Q&A legal site, Law Pivot, launches

Bambi Francisco Roizen · August 19, 2010 · Short URL: https://vator.tv/n/1130

Startup wants to slash current legal cost structure for small businesses

Many early-stage startups share one common costly expense: legal fees.

Law Pivot, a Q&A site for legal questions around starting a business - hopes to lower those fees by providing startups with an alternative. On Thursday, it launched its service to the public. The company, which was founded by two attorneys, Jay Mandal and Nitin Gupta, had been in limited beta this February to get initial feedback from users, including myself.

After having tested it out, I can honestly say it's been an excellent service for my questions, ranging from patents, to options and taxes, to employee HSA accounts.

(On the left is a screen shot of the question I asked about patents and some the responses.)

"The billable hour of $500 to $600 per hour is no longer feasible for a startup," said Nitin Gupta, co-founder and VP of sales and marketing. “A lot of startups are afraid of asking their lawyers questions because they’re afraid of being charged."

Law Pivot allows startups to ask general questions to its current network of 80 attorneys, without having to pay the per-hour rate.

The way it works is that a person asks a legal question and then tags it under a certain category, say "patents" or "intellectual property." Then Law Pivot shows its network of attorneys, who've said they're experts in patent law. A person can see the profiles and choose up to 10 attorneys to send the question to. Then the attorneys can reply. Based on my experience, some attorneys take the time to have a dialogue with you so you truly get a solid answer.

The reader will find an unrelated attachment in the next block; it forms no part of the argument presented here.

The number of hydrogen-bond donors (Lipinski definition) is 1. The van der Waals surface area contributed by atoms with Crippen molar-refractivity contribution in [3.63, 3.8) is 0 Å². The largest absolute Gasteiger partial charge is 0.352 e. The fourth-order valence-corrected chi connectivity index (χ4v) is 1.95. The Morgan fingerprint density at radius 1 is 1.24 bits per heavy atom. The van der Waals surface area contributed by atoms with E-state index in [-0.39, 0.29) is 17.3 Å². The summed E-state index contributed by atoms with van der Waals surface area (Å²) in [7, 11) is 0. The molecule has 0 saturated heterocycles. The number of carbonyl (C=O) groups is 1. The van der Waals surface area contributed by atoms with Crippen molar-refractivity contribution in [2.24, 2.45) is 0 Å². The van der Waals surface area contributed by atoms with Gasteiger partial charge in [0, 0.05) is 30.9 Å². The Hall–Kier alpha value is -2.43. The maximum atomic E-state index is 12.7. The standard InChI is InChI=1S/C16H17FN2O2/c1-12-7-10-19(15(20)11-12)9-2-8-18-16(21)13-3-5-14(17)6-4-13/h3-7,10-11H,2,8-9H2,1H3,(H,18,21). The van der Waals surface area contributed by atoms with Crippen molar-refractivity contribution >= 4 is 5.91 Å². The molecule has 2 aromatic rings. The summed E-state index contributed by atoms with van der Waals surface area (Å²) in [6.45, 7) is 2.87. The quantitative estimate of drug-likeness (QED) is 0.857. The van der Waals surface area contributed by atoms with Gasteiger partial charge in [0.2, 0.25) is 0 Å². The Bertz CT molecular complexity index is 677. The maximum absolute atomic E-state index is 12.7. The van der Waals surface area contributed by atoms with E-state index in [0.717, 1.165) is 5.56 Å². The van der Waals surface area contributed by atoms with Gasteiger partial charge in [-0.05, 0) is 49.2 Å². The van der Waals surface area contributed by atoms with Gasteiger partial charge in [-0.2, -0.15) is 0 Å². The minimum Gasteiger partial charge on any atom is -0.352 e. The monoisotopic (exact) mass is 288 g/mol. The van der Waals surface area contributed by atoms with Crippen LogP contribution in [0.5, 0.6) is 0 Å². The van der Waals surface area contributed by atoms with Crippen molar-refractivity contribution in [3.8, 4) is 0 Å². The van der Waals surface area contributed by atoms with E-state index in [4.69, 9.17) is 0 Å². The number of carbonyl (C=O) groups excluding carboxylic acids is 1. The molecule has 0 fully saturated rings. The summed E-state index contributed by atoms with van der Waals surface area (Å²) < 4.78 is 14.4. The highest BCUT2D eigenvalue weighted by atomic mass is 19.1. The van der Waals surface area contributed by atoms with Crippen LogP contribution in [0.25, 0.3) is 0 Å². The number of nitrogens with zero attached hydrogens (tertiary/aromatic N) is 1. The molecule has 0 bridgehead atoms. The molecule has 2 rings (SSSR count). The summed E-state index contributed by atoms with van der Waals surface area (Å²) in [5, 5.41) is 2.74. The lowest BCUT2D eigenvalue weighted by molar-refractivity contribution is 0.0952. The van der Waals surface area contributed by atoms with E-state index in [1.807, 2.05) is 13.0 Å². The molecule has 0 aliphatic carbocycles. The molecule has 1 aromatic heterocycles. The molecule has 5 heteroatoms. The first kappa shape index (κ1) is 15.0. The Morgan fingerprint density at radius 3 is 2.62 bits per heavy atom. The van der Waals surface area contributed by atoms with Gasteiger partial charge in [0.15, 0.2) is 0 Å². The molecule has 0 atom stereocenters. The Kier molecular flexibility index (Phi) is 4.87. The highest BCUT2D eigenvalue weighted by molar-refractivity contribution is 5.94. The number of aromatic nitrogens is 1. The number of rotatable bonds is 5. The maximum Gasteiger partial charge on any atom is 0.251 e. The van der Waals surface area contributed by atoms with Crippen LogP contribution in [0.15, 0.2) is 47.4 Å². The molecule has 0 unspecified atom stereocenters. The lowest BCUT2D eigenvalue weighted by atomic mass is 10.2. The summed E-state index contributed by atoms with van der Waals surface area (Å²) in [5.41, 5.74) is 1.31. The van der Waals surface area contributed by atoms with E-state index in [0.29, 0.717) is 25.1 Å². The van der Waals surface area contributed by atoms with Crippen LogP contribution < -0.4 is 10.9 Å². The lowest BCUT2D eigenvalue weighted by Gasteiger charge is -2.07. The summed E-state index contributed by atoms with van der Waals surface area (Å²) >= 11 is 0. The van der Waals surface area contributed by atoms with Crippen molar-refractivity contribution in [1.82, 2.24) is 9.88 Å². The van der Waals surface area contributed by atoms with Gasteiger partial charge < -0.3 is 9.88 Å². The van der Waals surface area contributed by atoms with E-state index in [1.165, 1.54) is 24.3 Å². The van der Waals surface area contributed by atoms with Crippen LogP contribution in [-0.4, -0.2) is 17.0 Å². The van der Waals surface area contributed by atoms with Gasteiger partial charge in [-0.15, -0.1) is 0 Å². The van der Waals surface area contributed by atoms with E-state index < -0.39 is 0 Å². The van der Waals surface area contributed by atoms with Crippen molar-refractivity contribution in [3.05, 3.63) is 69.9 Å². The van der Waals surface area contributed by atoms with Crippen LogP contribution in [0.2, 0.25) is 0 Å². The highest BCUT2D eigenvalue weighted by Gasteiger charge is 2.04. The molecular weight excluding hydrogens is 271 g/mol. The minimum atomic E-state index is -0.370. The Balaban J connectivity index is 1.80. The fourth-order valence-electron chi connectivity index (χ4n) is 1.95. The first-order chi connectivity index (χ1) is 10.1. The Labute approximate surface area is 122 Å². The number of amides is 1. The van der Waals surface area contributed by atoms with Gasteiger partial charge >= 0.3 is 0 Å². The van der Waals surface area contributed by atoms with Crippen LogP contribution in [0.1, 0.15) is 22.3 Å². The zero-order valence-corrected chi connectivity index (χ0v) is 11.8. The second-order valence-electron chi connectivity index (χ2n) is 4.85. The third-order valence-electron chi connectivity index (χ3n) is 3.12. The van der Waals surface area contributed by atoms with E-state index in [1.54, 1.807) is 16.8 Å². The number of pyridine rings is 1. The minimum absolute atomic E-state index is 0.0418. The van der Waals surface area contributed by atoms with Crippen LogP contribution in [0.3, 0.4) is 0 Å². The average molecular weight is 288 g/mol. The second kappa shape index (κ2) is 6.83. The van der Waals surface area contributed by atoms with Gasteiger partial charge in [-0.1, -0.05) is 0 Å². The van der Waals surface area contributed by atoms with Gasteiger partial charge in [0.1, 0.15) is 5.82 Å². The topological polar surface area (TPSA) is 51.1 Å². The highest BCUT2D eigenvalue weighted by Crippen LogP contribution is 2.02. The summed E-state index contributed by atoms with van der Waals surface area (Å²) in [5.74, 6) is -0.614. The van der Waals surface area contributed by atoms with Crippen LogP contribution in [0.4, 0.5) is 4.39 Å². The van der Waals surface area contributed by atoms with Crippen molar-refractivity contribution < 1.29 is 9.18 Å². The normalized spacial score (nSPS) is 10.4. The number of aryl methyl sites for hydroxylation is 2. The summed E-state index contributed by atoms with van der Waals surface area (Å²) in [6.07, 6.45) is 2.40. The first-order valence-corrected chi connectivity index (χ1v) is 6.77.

So, how much does the service cost? Law Pivot plans to charge a $350 per month subscription fee for 10 questions per month, or $80 per individual question. Each question can go out to at most 10 attorneys. What if a customer is unhappy with his/her question? "In terms of money back, we are still thinking about ways to address this issue," said Nitin, adding that the service will be free for all users through the end of September.

Law Pivot hasn't raised any funds yet. To date, the founders and five other employees have bootstrapped the service. In fact, they're all working out of the CEO's house.

Within six months, Law Pivot hopes to have a service in place whereby users can put out contracts for attorneys to bid on. 

Image Description

Bambi Francisco Roizen

Author of "Unequally Yoked"; Co-founder Vator and Invent Health; Former Columnist/correspondent Dow Jones MarketWatch; Business anchor CBS affiliate KPIX

All author posts

Support VatorNews by Donating

Read more from our "Trends and news" series

More episodes

Related Companies, Investors, and Entrepreneurs

Law Pivot Inc.

Startup/Business

Joined Vator on

 

LawPivot (http://www.lawpivot.com) is a legal Q&A website that enables companies, especially startups, to confidentially receive crowdsourced legal answers from highly qualified lawyers for a fraction of the cost. Additionally, the site allows lawyers to market their legal services by sharing expert advice and engaging in discussions. 
 
The company’s Q&A technology utilizes a personalized search algorithm to provide companies relevant lawyers on LawPivot to provide answers to their specific legal questions. LawPivot eases the burden on companies in finding answers to their legal questions in an easy and affordable way.
 
Headquartered in Palo Alto, CA, LawPivot is funded by Google Ventures and prominent angel investors.  To request a free invitation to use LawPivot, please visit www.lawpivot.com.

 

34447

Nitin Gupta

Joined Vator on